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Kids Become Coders

By Pamela H. Derringer | August 2007
  <br />
 

Teach programming to encourage technology and media literacy.

Instead of playing sports or texting their buddies, two dozen students at the Jonas Clarke Middle School, in Lexington, Massachusetts, spend Friday afternoons programming animated stories and computer games.

 Computer programming for kids? Sounds like a stretch, but researchers at the MIT Media Lab created Scratch, a Legos-type graphical language that enables kids to plug together blocks to create characters that speak and move.

 “Traditional programming requires a lot of syntax and punctuation, which makes it inaccessible for kids,” says Chris Garrity, a parent volunteer who launched the class last fall and will lead it again next year. Scratch, in contrast, is visual and interactive, says Garrity, who works as a software engineer at MIT.

 Garrity started the kids off with basic examples, such as showing them how to create a character that makes a sound at a mouse click. Next, she introduced other features to a few students at a time, before stepping back and simply observing the students share what they learned with each other.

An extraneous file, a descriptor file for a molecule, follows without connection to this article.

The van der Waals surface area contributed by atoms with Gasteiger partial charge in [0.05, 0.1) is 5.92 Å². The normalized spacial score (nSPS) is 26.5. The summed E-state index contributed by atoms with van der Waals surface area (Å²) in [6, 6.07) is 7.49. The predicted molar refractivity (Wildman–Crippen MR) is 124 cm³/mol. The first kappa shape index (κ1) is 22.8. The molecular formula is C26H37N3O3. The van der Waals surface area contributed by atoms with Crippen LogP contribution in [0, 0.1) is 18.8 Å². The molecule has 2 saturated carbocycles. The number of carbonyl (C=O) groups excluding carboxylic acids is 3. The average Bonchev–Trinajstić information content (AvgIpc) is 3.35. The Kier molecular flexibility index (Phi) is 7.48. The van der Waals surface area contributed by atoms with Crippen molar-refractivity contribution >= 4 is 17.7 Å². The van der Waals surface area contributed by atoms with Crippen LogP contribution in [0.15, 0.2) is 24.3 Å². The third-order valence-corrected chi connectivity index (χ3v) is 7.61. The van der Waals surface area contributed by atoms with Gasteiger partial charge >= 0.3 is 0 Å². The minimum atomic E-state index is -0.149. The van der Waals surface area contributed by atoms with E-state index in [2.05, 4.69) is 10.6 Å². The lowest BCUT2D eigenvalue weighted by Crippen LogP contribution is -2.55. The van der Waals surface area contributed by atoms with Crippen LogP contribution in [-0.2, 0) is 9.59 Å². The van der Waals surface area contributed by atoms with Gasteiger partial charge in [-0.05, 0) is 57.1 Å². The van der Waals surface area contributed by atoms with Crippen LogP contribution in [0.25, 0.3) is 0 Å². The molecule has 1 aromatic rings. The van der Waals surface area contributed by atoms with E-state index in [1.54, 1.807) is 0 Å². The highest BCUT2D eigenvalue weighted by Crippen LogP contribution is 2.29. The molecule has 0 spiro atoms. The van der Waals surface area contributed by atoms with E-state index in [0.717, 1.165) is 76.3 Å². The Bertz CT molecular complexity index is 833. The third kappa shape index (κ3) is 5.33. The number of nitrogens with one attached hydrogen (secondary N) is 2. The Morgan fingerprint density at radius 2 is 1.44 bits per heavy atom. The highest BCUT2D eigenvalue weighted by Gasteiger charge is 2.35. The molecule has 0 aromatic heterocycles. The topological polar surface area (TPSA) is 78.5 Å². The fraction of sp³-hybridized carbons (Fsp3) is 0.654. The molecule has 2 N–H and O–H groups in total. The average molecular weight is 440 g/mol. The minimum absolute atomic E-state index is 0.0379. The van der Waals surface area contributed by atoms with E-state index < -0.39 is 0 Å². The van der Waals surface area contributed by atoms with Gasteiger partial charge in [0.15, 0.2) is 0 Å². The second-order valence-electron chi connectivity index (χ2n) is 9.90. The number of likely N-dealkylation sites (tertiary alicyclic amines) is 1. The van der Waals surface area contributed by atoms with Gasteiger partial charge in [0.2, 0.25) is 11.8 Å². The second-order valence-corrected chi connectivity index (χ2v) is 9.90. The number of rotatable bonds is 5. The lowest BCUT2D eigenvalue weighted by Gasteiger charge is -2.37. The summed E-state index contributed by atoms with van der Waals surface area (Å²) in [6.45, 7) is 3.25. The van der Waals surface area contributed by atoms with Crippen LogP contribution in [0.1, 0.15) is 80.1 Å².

One of Garrity’s students created an animation about the immune system for a science project. The cartoon series shows a stick figure that falls down and gets a bloody knee. Dirt gets in the wound, but red and white blood cells come to the rescue and attack the germs, giving the story a happy ending.

 For Nancy Chomitz and Christine Leung, both 12, the class was simply a fun activity. But they enjoyed it enough to sign up for another year next fall.

 “I like the freedom to make what I want,” says Chomitz, whose favorite project was a multicolored ball that spun to music. “I thought it would be hard to make pictures move on the computer, but it turned out to be really easy,” adds Leung.

 Some teachers have incorporated Scratch into their classes using a more formal and structured progression of instruction than Garrity uses in her elective club. Either way, she says, there’s no question the students are actually learning the principles of programming while they drag and drop the blocks together. They learn about loops, conditions, and event-driven programming, all standard concepts, say Garrity.

 The kids treat it like regular programming too. One proud father, who said Scratch would be a great foundation for programming, was corrected by his son. “This is programming, Dad,” he said. @

 

 

 

About the Author

Pamela Derringer is a contributing writer for Scholastic Adminstr@tor magazine.

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